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Chapter 12

# OMIS 2010 Chapter Notes - Chapter 12: Interval Estimation, Statistical Inference, Confidence Interval

by OC9945

School

York UniversityDepartment

Operations Management and Information SystemCourse Code

OMIS 2010Professor

Alan MarshallChapter

12This

**preview**shows pages 1-3. to view the full**15 pages of the document.**Chapter 12: Inference about One Population

12.1 Introduction

In this chapter, we presented the statistical inference methods used when the problem objective is to

describe a single population. Sections 12.2 and 12.3 addressed the problem of drawing inferences about

a single population when the data are quantitative. In Section 12.2, we introduced the interval estimator

and the test statistic for drawing inferences about a population mean. This topic was covered earlier in

Sections 10.3 and 11.3. However, in Chapters 10 and 11 we operated under the unrealistic assumption

that the population standard deviation was known. In this chapter, the population standard deviation was

assumed to be unknown. Section 12.3 presented the methods used to make inferences about a population

variance. Finally, in Section 12.4 we addressed the problem of describing a single population when the

data are qualitative.

At the completion of this chapter, you are expected to know the following:

1. How to apply the concepts and techniques of estimation and hypothesis testing introduced in

Chapters 9 and 10, including:

a) setting up the null and alternative hypotheses

b) calculating the test statistic (by hand or using a computer)

c) setting up the rejection region

d) interpreting statistical results

2. How to recognize when the parameter of interest is a population mean.

3. How to recognize when to use the Student t distribution to estimate and test a population mean

and when to use the standard normal distribution.

4. How to recognize when the parameter of interest is a population variance.

5. How to recognize when the parameter of interest is a population proportion.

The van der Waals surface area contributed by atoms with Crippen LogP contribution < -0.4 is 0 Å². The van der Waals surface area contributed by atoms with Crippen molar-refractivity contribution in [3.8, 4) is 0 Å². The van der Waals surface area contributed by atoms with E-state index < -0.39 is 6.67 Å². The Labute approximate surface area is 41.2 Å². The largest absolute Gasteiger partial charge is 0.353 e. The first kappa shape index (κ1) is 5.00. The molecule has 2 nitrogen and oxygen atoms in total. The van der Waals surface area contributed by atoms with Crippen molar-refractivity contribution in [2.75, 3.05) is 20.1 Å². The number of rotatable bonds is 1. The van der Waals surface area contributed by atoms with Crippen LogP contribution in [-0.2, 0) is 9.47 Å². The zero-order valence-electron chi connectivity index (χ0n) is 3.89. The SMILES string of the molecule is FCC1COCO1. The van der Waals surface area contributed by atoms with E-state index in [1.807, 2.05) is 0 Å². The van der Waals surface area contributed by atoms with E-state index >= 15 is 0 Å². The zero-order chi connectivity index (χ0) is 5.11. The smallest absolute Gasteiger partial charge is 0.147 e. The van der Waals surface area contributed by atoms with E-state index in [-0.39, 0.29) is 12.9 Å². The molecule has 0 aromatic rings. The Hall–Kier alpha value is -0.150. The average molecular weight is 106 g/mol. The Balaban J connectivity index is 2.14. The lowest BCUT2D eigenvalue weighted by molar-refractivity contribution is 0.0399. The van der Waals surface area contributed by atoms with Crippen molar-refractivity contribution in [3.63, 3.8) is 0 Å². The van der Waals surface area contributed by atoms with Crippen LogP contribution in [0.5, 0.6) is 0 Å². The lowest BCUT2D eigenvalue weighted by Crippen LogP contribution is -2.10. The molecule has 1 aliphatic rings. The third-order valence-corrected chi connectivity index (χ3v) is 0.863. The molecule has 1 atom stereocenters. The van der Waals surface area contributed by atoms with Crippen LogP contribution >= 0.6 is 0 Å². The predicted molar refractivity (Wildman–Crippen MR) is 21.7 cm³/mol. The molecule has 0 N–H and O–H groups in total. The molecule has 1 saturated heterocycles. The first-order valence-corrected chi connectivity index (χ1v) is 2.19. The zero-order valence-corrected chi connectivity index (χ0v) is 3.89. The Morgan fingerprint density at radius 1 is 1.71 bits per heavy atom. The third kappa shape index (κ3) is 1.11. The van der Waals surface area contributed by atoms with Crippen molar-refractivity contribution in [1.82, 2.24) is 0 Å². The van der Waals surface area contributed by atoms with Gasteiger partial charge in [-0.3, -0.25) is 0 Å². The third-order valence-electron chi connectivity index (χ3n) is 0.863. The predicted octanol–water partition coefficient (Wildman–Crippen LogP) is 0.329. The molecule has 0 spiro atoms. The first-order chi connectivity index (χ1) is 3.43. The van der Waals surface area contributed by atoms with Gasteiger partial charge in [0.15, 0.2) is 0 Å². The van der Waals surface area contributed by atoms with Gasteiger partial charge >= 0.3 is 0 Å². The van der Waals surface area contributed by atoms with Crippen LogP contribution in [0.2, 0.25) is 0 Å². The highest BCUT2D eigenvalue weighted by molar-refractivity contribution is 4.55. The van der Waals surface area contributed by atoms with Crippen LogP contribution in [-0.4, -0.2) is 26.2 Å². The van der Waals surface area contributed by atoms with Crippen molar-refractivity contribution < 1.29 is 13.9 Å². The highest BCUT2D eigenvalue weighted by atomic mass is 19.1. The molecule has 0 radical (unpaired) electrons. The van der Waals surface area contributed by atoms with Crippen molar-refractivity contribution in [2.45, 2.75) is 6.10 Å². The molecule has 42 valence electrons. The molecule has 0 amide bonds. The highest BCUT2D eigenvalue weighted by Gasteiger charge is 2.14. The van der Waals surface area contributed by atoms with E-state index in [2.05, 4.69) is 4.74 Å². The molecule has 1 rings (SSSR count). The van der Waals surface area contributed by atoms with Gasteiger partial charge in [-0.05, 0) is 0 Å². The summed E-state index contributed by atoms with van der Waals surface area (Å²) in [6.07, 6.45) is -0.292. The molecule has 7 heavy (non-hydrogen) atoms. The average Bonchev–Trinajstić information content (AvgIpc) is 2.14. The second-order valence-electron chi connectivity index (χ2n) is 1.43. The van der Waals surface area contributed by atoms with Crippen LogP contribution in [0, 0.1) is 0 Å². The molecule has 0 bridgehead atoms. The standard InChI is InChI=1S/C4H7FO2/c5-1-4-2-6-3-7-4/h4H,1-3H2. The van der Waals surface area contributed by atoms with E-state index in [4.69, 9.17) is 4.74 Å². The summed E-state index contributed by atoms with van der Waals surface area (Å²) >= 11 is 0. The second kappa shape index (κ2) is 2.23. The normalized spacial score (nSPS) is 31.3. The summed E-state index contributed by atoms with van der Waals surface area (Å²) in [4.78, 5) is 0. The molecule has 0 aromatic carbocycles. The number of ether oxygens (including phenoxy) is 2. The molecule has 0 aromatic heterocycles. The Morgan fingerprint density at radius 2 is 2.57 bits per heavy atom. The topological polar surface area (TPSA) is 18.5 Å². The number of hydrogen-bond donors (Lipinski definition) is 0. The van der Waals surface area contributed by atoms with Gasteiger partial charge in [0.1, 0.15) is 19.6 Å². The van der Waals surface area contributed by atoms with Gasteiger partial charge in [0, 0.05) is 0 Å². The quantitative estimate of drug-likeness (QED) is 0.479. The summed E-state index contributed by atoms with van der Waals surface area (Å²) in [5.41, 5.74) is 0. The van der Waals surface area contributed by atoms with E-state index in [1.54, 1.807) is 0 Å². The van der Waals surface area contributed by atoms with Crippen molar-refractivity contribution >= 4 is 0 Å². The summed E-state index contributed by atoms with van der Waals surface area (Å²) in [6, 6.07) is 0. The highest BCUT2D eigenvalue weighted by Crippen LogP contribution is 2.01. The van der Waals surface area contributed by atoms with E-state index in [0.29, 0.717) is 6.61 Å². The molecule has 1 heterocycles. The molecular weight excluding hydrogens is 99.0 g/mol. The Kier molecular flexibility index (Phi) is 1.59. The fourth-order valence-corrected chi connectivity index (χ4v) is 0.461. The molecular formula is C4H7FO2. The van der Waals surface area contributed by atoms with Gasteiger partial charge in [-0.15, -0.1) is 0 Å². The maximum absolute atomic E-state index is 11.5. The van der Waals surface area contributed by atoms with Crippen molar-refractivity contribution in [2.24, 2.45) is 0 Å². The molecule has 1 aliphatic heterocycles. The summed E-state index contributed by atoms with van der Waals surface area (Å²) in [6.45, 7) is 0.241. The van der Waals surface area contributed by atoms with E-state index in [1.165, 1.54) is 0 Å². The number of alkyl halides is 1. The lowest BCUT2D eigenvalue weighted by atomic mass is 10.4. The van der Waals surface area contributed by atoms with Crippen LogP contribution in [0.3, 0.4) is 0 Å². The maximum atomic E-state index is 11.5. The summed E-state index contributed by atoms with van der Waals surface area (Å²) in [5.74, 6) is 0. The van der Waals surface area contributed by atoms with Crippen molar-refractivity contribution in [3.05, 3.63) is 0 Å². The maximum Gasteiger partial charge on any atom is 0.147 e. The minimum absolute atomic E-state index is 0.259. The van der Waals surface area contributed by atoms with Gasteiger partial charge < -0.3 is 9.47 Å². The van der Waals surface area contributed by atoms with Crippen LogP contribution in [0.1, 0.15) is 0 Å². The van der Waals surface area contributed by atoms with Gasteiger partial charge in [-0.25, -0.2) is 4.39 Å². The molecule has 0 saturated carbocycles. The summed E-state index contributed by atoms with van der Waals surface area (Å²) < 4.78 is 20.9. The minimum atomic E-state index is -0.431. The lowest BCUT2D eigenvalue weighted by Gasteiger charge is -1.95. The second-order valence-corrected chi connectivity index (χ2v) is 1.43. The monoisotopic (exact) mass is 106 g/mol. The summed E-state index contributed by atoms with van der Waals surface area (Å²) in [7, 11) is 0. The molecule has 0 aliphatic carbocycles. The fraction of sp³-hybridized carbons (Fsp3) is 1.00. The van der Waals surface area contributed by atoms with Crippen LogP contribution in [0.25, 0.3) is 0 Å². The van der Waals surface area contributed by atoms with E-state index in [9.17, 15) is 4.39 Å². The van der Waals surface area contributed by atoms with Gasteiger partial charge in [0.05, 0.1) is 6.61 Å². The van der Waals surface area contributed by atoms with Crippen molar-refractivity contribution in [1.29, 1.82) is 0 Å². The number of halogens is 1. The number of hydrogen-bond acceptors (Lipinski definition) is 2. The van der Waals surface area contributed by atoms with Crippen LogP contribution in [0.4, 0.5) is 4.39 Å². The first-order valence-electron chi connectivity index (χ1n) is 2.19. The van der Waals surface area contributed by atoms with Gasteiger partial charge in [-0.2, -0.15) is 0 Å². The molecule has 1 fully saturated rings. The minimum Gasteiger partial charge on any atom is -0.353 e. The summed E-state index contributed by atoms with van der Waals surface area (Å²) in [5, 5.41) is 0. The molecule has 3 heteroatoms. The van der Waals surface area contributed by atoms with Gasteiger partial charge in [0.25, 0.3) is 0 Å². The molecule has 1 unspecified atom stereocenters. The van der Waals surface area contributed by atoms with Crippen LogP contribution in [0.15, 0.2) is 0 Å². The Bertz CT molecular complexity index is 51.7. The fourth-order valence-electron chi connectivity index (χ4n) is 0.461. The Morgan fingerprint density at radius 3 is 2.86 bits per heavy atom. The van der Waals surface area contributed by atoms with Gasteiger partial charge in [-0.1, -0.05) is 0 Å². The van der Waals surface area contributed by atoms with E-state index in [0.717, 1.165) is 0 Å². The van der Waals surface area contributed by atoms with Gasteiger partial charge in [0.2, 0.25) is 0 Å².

12.2 Inference About Population Mean When the Population Standard

Deviation Is Unknown

We presented the statistical techniques used when the parameter to be tested or estimated is the

population mean under the more realistic assumption that the population standard deviation is unknown.

Thus, the only difference between this section and Sections 10.3 and 11.3 is that when the population

standard deviation Ïƒ is known we use the z-statistic as the basis for the inference, whereas when Ïƒ is

unknown we use the t-statistic.

The formula for the interval estimator of the population mean when the population standard

deviation is unknown is

x

Â± tÎ±/2

s

n

137

Only pages 1-3 are available for preview. Some parts have been intentionally blurred.

The test statistic is

t=

x

âˆ’Âµ

s/n

The number of degrees of freedom of this Student t distribution is n â€“ 1.

Question: How do I determine

t

Î±/2?

Answer: The degrees of freedom are n â€“ 1, where n is the sample size. Turn to Table 4

in Appendix B and locate the degrees of freedom in the left column. Pick one

of

t

.100 ,

t

.050 ,

t

.025 ,

t

.010 or

t

.005 depending on the confidence level 1 â€“ Î±.

The value of

t

Î±/2 is at the intersection of the row of the degrees of freedom

and the column of the value of Î±/2.

Question: Which interval estimator do I use when the degrees of freedom are greater

than 200?

Answer: If Ïƒ is unknown, the interval estimator of Âµ is

2

x

Â± tÎ±/2

s

n

regardless of the sample size. The fact that

t

Î±/2 is approximately equal to

z

Î±/2

for d.f. > 200 does not change the interval estimator.

Example 12.1

The mean monthly sales of insurance agents in a large company is $72,000. In an attempt to im-

prove sales, a new training program has been devised. Ten agents are randomly selected to participate in

the program. At its completion, the sales of the agents in the next month are recorded as follows (in

$1,000):

63, 87, 95, 75, 83, 78, 69, 79, 103, 98

a) Do these data provide sufficient evidence at the 10% significance level to indicate that the pro-

gram is successful?

b) Estimate with 95% confidence the mean monthly sales for those agents who have taken the new

training program.

138

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Solution

The problem objective is to describe the population of monthly sales, which is a quantitative vari-

able. Thus, the parameter of interest is Âµ. We have no knowledge of the population standard deviation.

As a result we must calculate s (as well as

x

) from the data. Hence, the basis of the statistical inference

is the t-statistic.

a) To establish that the program is successful, we must show that there is enough evidence to con-

clude that Âµ is greater than $72 (thousand). Thus, the alternative hypothesis is

H1: Âµ > 72

and the null hypothesis is

H0: Âµ = 72

The test statistic is

t=

x

âˆ’Âµ

s/n

which is Student t distributed with n â€“ 1 degrees of freedom. The rejection region is

t >

t

Î±,nâˆ’1=

t

.10, 9 =1.383

From the data, we compute

x

= 83.0

and

s = 12.85

The value of the test statistic is

t=

x

âˆ’Âµ

s/n=83.0 âˆ’72

12.85 / 10 =2.71

Since 2.71 > 1.383, we reject H0 and conclude that there is enough evidence to show that

Âµ > 72 (thousand) and hence that the program is successful.

b) Once weâ€™ve determined that the parameter to be estimated is Âµ and that the population standard

deviation is unknown, we identify the interval estimator as

x Â±tÎ±/2s/n

The specified confidence level is .95. Thus,

1 â€“ Î± = .95

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